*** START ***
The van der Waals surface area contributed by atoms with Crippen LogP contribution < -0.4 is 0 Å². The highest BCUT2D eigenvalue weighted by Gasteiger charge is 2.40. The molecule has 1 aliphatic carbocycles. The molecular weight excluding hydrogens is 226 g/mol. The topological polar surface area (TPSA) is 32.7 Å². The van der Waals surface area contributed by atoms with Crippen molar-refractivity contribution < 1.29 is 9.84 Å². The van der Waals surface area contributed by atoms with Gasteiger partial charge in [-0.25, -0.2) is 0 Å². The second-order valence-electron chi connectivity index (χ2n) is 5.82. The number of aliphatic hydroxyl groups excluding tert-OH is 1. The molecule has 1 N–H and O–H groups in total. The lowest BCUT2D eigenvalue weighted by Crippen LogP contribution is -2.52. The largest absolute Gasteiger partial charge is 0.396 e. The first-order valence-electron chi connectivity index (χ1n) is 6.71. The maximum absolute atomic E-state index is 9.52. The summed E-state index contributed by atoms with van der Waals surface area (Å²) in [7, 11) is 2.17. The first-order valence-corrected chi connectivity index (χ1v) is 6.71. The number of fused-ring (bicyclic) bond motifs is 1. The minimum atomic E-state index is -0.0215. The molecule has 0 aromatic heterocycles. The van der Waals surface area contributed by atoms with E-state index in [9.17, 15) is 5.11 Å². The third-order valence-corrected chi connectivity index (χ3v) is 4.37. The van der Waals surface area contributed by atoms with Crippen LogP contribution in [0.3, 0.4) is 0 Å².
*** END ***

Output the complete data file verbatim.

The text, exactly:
The van der Waals surface area contributed by atoms with Crippen LogP contribution < -0.4 is 0 Å². The highest BCUT2D eigenvalue weighted by Gasteiger charge is 2.40. The molecule has 1 aliphatic carbocycles. The molecular weight excluding hydrogens is 226 g/mol. The topological polar surface area (TPSA) is 32.7 Å². The van der Waals surface area contributed by atoms with Crippen molar-refractivity contribution < 1.29 is 9.84 Å². The van der Waals surface area contributed by atoms with Gasteiger partial charge in [-0.25, -0.2) is 0 Å². The second-order valence-electron chi connectivity index (χ2n) is 5.82. The number of aliphatic hydroxyl groups excluding tert-OH is 1. The molecule has 1 N–H and O–H groups in total. The lowest BCUT2D eigenvalue weighted by Crippen LogP contribution is -2.52. The largest absolute Gasteiger partial charge is 0.396 e. The first-order valence-electron chi connectivity index (χ1n) is 6.71. The maximum absolute atomic E-state index is 9.52. The summed E-state index contributed by atoms with van der Waals surface area (Å²) in [7, 11) is 2.17. The first-order valence-corrected chi connectivity index (χ1v) is 6.71. The number of fused-ring (bicyclic) bond motifs is 1. The minimum atomic E-state index is -0.0215. The molecule has 0 aromatic heterocycles. The van der Waals surface area contributed by atoms with E-state index in [9.17, 15) is 5.11 Å². The third-order valence-corrected chi connectivity index (χ3v) is 4.37. The van der Waals surface area contributed by atoms with Crippen LogP contribution in [0.3, 0.4) is 0 Å².